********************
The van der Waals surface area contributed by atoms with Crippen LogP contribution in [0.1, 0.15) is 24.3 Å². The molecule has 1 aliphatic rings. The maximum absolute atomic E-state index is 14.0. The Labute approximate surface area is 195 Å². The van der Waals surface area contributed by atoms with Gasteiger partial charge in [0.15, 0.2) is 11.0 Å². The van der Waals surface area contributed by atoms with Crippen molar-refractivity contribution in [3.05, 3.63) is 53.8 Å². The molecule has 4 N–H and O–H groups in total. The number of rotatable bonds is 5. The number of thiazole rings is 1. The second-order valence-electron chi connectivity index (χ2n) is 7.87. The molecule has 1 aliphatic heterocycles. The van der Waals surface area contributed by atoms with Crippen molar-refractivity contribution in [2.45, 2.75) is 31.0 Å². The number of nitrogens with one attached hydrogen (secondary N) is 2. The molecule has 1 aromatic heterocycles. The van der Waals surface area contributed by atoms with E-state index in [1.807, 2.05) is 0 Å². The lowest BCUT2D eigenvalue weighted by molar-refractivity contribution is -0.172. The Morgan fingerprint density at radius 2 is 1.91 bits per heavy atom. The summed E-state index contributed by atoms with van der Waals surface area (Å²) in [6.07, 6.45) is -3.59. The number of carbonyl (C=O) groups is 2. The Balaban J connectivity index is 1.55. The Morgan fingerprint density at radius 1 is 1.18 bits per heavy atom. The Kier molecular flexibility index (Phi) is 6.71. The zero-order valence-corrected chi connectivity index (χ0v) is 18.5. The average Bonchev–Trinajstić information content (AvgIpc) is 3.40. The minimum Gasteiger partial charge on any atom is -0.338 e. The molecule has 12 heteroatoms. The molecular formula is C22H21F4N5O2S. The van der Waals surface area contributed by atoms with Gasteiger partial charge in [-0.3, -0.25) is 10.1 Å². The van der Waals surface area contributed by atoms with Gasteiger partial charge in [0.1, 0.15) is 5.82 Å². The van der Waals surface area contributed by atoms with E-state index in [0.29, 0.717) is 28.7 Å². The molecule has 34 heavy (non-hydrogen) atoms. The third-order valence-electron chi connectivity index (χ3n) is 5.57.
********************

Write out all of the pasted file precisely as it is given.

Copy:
The van der Waals surface area contributed by atoms with Crippen LogP contribution in [0.1, 0.15) is 24.3 Å². The molecule has 1 aliphatic rings. The maximum absolute atomic E-state index is 14.0. The Labute approximate surface area is 195 Å². The van der Waals surface area contributed by atoms with Gasteiger partial charge in [0.15, 0.2) is 11.0 Å². The van der Waals surface area contributed by atoms with Crippen molar-refractivity contribution in [3.05, 3.63) is 53.8 Å². The molecule has 4 N–H and O–H groups in total. The number of rotatable bonds is 5. The number of thiazole rings is 1. The second-order valence-electron chi connectivity index (χ2n) is 7.87. The molecule has 1 aliphatic heterocycles. The van der Waals surface area contributed by atoms with Crippen molar-refractivity contribution in [2.45, 2.75) is 31.0 Å². The number of nitrogens with one attached hydrogen (secondary N) is 2. The molecule has 1 aromatic heterocycles. The van der Waals surface area contributed by atoms with E-state index in [1.807, 2.05) is 0 Å². The lowest BCUT2D eigenvalue weighted by molar-refractivity contribution is -0.172. The Morgan fingerprint density at radius 2 is 1.91 bits per heavy atom. The summed E-state index contributed by atoms with van der Waals surface area (Å²) in [6.07, 6.45) is -3.59. The number of carbonyl (C=O) groups is 2. The Balaban J connectivity index is 1.55. The Morgan fingerprint density at radius 1 is 1.18 bits per heavy atom. The Kier molecular flexibility index (Phi) is 6.71. The zero-order valence-corrected chi connectivity index (χ0v) is 18.5. The average Bonchev–Trinajstić information content (AvgIpc) is 3.40. The minimum Gasteiger partial charge on any atom is -0.338 e. The molecule has 12 heteroatoms. The molecular formula is C22H21F4N5O2S. The van der Waals surface area contributed by atoms with Gasteiger partial charge in [-0.3, -0.25) is 10.1 Å². The van der Waals surface area contributed by atoms with Gasteiger partial charge in [0.1, 0.15) is 5.82 Å². The van der Waals surface area contributed by atoms with E-state index in [0.29, 0.717) is 28.7 Å². The molecule has 34 heavy (non-hydrogen) atoms. The third-order valence-electron chi connectivity index (χ3n) is 5.57.